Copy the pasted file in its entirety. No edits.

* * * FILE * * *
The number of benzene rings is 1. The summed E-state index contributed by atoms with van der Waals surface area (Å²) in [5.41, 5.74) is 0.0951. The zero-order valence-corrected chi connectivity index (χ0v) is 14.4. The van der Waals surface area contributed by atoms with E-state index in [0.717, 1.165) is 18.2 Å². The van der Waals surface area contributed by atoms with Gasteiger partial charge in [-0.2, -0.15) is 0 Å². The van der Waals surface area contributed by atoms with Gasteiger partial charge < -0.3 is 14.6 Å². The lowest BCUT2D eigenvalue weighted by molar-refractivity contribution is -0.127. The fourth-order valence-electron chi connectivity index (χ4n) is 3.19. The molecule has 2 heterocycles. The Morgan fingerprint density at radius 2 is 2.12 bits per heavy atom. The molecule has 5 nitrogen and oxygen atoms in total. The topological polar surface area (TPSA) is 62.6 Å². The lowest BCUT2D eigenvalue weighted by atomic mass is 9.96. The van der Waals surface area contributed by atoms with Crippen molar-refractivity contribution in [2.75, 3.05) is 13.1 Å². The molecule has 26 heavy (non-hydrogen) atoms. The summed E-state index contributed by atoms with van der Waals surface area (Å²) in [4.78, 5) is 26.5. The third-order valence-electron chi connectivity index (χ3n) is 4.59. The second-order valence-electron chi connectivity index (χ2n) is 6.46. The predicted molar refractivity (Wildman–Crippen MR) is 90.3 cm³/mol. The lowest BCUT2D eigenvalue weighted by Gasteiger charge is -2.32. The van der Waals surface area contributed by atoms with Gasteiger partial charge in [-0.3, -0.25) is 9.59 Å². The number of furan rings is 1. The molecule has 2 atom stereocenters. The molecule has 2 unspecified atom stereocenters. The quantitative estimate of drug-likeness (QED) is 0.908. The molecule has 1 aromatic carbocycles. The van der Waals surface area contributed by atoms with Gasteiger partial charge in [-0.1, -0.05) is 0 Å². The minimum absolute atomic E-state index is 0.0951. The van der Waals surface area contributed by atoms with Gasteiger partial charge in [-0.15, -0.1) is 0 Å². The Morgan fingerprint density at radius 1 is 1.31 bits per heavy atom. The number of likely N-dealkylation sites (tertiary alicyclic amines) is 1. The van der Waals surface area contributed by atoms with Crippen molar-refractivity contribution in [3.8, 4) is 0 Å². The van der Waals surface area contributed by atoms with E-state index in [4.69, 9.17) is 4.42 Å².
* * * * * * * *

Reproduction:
The number of benzene rings is 1. The summed E-state index contributed by atoms with van der Waals surface area (Å²) in [5.41, 5.74) is 0.0951. The zero-order valence-corrected chi connectivity index (χ0v) is 14.4. The van der Waals surface area contributed by atoms with E-state index in [0.717, 1.165) is 18.2 Å². The van der Waals surface area contributed by atoms with Gasteiger partial charge in [-0.2, -0.15) is 0 Å². The van der Waals surface area contributed by atoms with Gasteiger partial charge < -0.3 is 14.6 Å². The lowest BCUT2D eigenvalue weighted by molar-refractivity contribution is -0.127. The fourth-order valence-electron chi connectivity index (χ4n) is 3.19. The molecule has 2 heterocycles. The Morgan fingerprint density at radius 2 is 2.12 bits per heavy atom. The molecule has 5 nitrogen and oxygen atoms in total. The topological polar surface area (TPSA) is 62.6 Å². The lowest BCUT2D eigenvalue weighted by atomic mass is 9.96. The van der Waals surface area contributed by atoms with Crippen molar-refractivity contribution in [2.75, 3.05) is 13.1 Å². The molecule has 26 heavy (non-hydrogen) atoms. The summed E-state index contributed by atoms with van der Waals surface area (Å²) in [4.78, 5) is 26.5. The third-order valence-electron chi connectivity index (χ3n) is 4.59. The second-order valence-electron chi connectivity index (χ2n) is 6.46. The predicted molar refractivity (Wildman–Crippen MR) is 90.3 cm³/mol. The lowest BCUT2D eigenvalue weighted by Gasteiger charge is -2.32. The van der Waals surface area contributed by atoms with Gasteiger partial charge in [-0.3, -0.25) is 9.59 Å². The number of furan rings is 1. The molecule has 2 atom stereocenters. The molecule has 2 unspecified atom stereocenters. The quantitative estimate of drug-likeness (QED) is 0.908. The molecule has 1 aromatic carbocycles. The van der Waals surface area contributed by atoms with Gasteiger partial charge in [-0.1, -0.05) is 0 Å². The minimum absolute atomic E-state index is 0.0951. The van der Waals surface area contributed by atoms with Gasteiger partial charge in [-0.15, -0.1) is 0 Å². The Morgan fingerprint density at radius 1 is 1.31 bits per heavy atom. The number of likely N-dealkylation sites (tertiary alicyclic amines) is 1. The van der Waals surface area contributed by atoms with Crippen molar-refractivity contribution in [3.8, 4) is 0 Å². The van der Waals surface area contributed by atoms with E-state index in [4.69, 9.17) is 4.42 Å².